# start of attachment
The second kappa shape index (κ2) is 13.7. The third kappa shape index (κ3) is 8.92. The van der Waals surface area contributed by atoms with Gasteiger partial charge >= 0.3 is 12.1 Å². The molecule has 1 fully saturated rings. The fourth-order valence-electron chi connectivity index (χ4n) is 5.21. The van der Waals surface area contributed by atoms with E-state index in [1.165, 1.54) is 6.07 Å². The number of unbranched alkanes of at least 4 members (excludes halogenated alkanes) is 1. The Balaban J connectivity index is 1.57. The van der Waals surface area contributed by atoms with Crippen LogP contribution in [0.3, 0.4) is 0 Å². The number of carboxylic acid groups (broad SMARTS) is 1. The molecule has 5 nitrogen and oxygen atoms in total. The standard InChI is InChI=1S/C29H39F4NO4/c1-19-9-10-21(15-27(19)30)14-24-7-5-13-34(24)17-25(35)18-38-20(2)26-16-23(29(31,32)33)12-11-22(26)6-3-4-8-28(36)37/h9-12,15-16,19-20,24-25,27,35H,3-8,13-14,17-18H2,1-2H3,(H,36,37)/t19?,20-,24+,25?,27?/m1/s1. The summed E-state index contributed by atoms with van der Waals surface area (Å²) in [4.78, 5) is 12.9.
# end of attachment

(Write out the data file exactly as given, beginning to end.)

The second kappa shape index (κ2) is 13.7. The third kappa shape index (κ3) is 8.92. The van der Waals surface area contributed by atoms with Gasteiger partial charge >= 0.3 is 12.1 Å². The molecule has 1 fully saturated rings. The fourth-order valence-electron chi connectivity index (χ4n) is 5.21. The van der Waals surface area contributed by atoms with E-state index in [1.165, 1.54) is 6.07 Å². The number of unbranched alkanes of at least 4 members (excludes halogenated alkanes) is 1. The Balaban J connectivity index is 1.57. The van der Waals surface area contributed by atoms with Crippen LogP contribution in [0.3, 0.4) is 0 Å². The number of carboxylic acid groups (broad SMARTS) is 1. The molecule has 5 nitrogen and oxygen atoms in total. The standard InChI is InChI=1S/C29H39F4NO4/c1-19-9-10-21(15-27(19)30)14-24-7-5-13-34(24)17-25(35)18-38-20(2)26-16-23(29(31,32)33)12-11-22(26)6-3-4-8-28(36)37/h9-12,15-16,19-20,24-25,27,35H,3-8,13-14,17-18H2,1-2H3,(H,36,37)/t19?,20-,24+,25?,27?/m1/s1. The summed E-state index contributed by atoms with van der Waals surface area (Å²) in [4.78, 5) is 12.9.